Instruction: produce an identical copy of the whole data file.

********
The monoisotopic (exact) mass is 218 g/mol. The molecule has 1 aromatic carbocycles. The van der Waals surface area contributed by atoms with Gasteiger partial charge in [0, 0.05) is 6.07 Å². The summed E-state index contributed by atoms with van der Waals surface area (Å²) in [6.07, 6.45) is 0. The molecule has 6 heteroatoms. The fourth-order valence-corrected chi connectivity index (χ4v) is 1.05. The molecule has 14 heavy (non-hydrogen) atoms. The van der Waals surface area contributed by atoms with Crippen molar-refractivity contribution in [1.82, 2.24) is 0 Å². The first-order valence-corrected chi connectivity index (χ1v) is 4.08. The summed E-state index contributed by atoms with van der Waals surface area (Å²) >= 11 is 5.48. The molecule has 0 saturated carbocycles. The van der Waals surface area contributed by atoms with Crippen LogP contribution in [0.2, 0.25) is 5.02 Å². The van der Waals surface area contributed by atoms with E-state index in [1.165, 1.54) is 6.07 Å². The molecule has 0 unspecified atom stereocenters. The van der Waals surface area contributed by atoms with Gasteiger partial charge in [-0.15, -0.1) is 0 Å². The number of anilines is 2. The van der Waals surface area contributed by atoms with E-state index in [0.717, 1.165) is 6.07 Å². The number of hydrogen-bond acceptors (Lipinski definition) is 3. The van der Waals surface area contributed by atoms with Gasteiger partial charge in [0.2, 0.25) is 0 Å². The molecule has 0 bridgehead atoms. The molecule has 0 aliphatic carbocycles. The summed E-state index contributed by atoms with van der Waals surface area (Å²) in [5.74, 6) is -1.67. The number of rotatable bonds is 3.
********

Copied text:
The monoisotopic (exact) mass is 218 g/mol. The molecule has 1 aromatic carbocycles. The van der Waals surface area contributed by atoms with Gasteiger partial charge in [0, 0.05) is 6.07 Å². The summed E-state index contributed by atoms with van der Waals surface area (Å²) in [6.07, 6.45) is 0. The molecule has 6 heteroatoms. The fourth-order valence-corrected chi connectivity index (χ4v) is 1.05. The molecule has 14 heavy (non-hydrogen) atoms. The van der Waals surface area contributed by atoms with Crippen molar-refractivity contribution in [1.82, 2.24) is 0 Å². The first-order valence-corrected chi connectivity index (χ1v) is 4.08. The summed E-state index contributed by atoms with van der Waals surface area (Å²) >= 11 is 5.48. The molecule has 0 saturated carbocycles. The van der Waals surface area contributed by atoms with Crippen LogP contribution in [0.2, 0.25) is 5.02 Å². The van der Waals surface area contributed by atoms with E-state index in [1.165, 1.54) is 6.07 Å². The molecule has 0 unspecified atom stereocenters. The van der Waals surface area contributed by atoms with Gasteiger partial charge in [-0.15, -0.1) is 0 Å². The number of anilines is 2. The van der Waals surface area contributed by atoms with E-state index in [0.717, 1.165) is 6.07 Å². The number of hydrogen-bond acceptors (Lipinski definition) is 3. The van der Waals surface area contributed by atoms with Gasteiger partial charge in [0.2, 0.25) is 0 Å². The molecule has 0 bridgehead atoms. The molecule has 0 aliphatic carbocycles. The summed E-state index contributed by atoms with van der Waals surface area (Å²) in [5.74, 6) is -1.67. The number of rotatable bonds is 3.